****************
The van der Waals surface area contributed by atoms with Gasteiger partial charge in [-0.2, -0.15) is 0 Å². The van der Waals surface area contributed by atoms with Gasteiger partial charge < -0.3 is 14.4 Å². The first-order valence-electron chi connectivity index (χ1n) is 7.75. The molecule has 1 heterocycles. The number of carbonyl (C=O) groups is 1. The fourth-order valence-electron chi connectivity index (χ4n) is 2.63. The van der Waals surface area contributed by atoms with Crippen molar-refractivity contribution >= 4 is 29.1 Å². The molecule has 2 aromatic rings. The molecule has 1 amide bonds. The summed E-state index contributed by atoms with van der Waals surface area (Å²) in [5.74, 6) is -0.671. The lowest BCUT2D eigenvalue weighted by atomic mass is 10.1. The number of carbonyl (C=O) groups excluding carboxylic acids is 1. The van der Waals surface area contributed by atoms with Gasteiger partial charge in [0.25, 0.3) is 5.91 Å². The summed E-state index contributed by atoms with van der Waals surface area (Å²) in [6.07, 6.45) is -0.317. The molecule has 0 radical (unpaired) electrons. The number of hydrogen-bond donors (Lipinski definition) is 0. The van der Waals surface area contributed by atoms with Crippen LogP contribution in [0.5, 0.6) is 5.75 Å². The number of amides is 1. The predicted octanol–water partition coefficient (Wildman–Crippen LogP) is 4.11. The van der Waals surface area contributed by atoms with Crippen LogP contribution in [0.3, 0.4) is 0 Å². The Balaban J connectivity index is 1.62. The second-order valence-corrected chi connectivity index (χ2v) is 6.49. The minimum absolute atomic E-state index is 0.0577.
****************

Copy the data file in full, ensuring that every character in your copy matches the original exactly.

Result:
The van der Waals surface area contributed by atoms with Gasteiger partial charge in [-0.2, -0.15) is 0 Å². The van der Waals surface area contributed by atoms with Gasteiger partial charge < -0.3 is 14.4 Å². The first-order valence-electron chi connectivity index (χ1n) is 7.75. The molecule has 1 heterocycles. The number of carbonyl (C=O) groups is 1. The fourth-order valence-electron chi connectivity index (χ4n) is 2.63. The van der Waals surface area contributed by atoms with Crippen molar-refractivity contribution >= 4 is 29.1 Å². The molecule has 2 aromatic rings. The molecule has 1 amide bonds. The summed E-state index contributed by atoms with van der Waals surface area (Å²) in [5.74, 6) is -0.671. The lowest BCUT2D eigenvalue weighted by atomic mass is 10.1. The number of carbonyl (C=O) groups excluding carboxylic acids is 1. The van der Waals surface area contributed by atoms with Gasteiger partial charge in [0.25, 0.3) is 5.91 Å². The summed E-state index contributed by atoms with van der Waals surface area (Å²) in [6.07, 6.45) is -0.317. The molecule has 0 radical (unpaired) electrons. The number of hydrogen-bond donors (Lipinski definition) is 0. The van der Waals surface area contributed by atoms with Crippen LogP contribution in [0.5, 0.6) is 5.75 Å². The number of amides is 1. The predicted octanol–water partition coefficient (Wildman–Crippen LogP) is 4.11. The van der Waals surface area contributed by atoms with Crippen LogP contribution in [0.3, 0.4) is 0 Å². The Balaban J connectivity index is 1.62. The second-order valence-corrected chi connectivity index (χ2v) is 6.49. The minimum absolute atomic E-state index is 0.0577.